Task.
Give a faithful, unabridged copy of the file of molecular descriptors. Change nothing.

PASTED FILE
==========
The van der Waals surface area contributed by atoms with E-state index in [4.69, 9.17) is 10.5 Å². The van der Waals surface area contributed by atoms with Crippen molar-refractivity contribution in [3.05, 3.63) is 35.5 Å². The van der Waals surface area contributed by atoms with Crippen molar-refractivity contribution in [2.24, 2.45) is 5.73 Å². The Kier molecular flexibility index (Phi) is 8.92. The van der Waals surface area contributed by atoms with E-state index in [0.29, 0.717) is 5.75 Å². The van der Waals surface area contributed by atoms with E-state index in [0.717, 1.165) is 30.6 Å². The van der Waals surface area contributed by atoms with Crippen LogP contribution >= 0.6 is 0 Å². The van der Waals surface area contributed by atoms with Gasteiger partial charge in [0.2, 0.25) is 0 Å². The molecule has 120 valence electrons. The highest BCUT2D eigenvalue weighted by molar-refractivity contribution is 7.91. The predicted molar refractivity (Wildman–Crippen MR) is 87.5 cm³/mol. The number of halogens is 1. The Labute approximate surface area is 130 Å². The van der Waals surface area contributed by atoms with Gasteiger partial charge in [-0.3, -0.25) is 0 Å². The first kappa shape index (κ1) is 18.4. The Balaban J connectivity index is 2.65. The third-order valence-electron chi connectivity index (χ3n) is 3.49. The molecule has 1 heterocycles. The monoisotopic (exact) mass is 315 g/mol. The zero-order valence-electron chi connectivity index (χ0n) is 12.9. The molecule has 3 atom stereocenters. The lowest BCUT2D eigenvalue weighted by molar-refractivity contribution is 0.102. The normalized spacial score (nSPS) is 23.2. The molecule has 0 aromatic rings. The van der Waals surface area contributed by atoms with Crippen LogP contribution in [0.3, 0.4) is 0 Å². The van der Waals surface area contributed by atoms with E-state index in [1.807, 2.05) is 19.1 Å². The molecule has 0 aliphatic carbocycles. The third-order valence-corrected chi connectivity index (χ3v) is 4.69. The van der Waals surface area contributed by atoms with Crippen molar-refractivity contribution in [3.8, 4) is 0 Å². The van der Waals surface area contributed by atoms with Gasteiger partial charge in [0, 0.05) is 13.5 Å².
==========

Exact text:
The van der Waals surface area contributed by atoms with E-state index in [4.69, 9.17) is 10.5 Å². The van der Waals surface area contributed by atoms with Crippen molar-refractivity contribution in [3.05, 3.63) is 35.5 Å². The van der Waals surface area contributed by atoms with Crippen molar-refractivity contribution in [2.24, 2.45) is 5.73 Å². The Kier molecular flexibility index (Phi) is 8.92. The van der Waals surface area contributed by atoms with E-state index in [0.29, 0.717) is 5.75 Å². The van der Waals surface area contributed by atoms with E-state index in [0.717, 1.165) is 30.6 Å². The van der Waals surface area contributed by atoms with Crippen LogP contribution >= 0.6 is 0 Å². The van der Waals surface area contributed by atoms with Gasteiger partial charge in [0.2, 0.25) is 0 Å². The molecule has 120 valence electrons. The highest BCUT2D eigenvalue weighted by molar-refractivity contribution is 7.91. The predicted molar refractivity (Wildman–Crippen MR) is 87.5 cm³/mol. The number of halogens is 1. The Labute approximate surface area is 130 Å². The van der Waals surface area contributed by atoms with Gasteiger partial charge in [-0.3, -0.25) is 0 Å². The first kappa shape index (κ1) is 18.4. The Balaban J connectivity index is 2.65. The third-order valence-electron chi connectivity index (χ3n) is 3.49. The molecule has 1 heterocycles. The monoisotopic (exact) mass is 315 g/mol. The zero-order valence-electron chi connectivity index (χ0n) is 12.9. The molecule has 3 atom stereocenters. The lowest BCUT2D eigenvalue weighted by molar-refractivity contribution is 0.102. The normalized spacial score (nSPS) is 23.2. The molecule has 0 aromatic rings. The van der Waals surface area contributed by atoms with Crippen LogP contribution in [0.3, 0.4) is 0 Å². The van der Waals surface area contributed by atoms with E-state index in [1.807, 2.05) is 19.1 Å². The molecule has 0 aliphatic carbocycles. The third-order valence-corrected chi connectivity index (χ3v) is 4.69. The van der Waals surface area contributed by atoms with Crippen molar-refractivity contribution in [3.8, 4) is 0 Å². The van der Waals surface area contributed by atoms with Gasteiger partial charge in [0, 0.05) is 13.5 Å².